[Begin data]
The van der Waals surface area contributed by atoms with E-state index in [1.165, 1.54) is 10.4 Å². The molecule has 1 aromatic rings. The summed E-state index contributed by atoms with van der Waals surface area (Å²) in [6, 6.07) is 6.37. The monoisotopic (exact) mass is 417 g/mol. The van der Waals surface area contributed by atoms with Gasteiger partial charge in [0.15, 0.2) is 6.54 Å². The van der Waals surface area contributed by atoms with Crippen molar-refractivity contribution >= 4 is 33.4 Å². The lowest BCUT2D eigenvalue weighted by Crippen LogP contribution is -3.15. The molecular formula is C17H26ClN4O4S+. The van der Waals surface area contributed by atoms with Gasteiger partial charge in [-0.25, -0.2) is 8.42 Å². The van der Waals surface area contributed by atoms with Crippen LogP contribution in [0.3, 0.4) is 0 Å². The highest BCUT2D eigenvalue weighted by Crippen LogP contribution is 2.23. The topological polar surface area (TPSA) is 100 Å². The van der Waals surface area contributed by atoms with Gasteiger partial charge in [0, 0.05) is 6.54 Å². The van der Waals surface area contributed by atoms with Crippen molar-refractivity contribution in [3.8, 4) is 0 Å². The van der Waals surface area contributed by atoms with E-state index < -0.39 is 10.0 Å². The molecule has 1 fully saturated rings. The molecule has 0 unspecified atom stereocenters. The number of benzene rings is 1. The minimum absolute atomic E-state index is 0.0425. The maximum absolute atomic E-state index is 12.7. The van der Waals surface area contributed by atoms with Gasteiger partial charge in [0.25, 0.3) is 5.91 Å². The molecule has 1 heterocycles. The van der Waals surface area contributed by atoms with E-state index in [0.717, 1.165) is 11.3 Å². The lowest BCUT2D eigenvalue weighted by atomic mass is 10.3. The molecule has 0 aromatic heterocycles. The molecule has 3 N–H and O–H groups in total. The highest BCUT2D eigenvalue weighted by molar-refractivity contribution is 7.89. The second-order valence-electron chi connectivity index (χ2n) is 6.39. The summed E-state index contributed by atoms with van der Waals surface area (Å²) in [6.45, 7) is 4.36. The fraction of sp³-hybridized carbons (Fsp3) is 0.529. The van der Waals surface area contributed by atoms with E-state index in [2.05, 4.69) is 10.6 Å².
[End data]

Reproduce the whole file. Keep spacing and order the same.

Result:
The van der Waals surface area contributed by atoms with E-state index in [1.165, 1.54) is 10.4 Å². The molecule has 1 aromatic rings. The summed E-state index contributed by atoms with van der Waals surface area (Å²) in [6, 6.07) is 6.37. The monoisotopic (exact) mass is 417 g/mol. The van der Waals surface area contributed by atoms with Gasteiger partial charge in [0.15, 0.2) is 6.54 Å². The van der Waals surface area contributed by atoms with Crippen molar-refractivity contribution >= 4 is 33.4 Å². The lowest BCUT2D eigenvalue weighted by Crippen LogP contribution is -3.15. The molecular formula is C17H26ClN4O4S+. The van der Waals surface area contributed by atoms with Gasteiger partial charge in [-0.25, -0.2) is 8.42 Å². The van der Waals surface area contributed by atoms with Crippen LogP contribution in [0.3, 0.4) is 0 Å². The highest BCUT2D eigenvalue weighted by Crippen LogP contribution is 2.23. The topological polar surface area (TPSA) is 100 Å². The van der Waals surface area contributed by atoms with Gasteiger partial charge in [0, 0.05) is 6.54 Å². The van der Waals surface area contributed by atoms with Crippen molar-refractivity contribution in [3.8, 4) is 0 Å². The van der Waals surface area contributed by atoms with E-state index < -0.39 is 10.0 Å². The molecule has 1 fully saturated rings. The molecule has 0 unspecified atom stereocenters. The number of benzene rings is 1. The minimum absolute atomic E-state index is 0.0425. The maximum absolute atomic E-state index is 12.7. The van der Waals surface area contributed by atoms with Gasteiger partial charge in [0.25, 0.3) is 5.91 Å². The molecule has 1 heterocycles. The van der Waals surface area contributed by atoms with E-state index in [0.717, 1.165) is 11.3 Å². The lowest BCUT2D eigenvalue weighted by atomic mass is 10.3. The molecule has 0 aromatic heterocycles. The molecule has 3 N–H and O–H groups in total. The highest BCUT2D eigenvalue weighted by molar-refractivity contribution is 7.89. The second-order valence-electron chi connectivity index (χ2n) is 6.39. The summed E-state index contributed by atoms with van der Waals surface area (Å²) in [6.45, 7) is 4.36. The fraction of sp³-hybridized carbons (Fsp3) is 0.529. The van der Waals surface area contributed by atoms with E-state index in [2.05, 4.69) is 10.6 Å².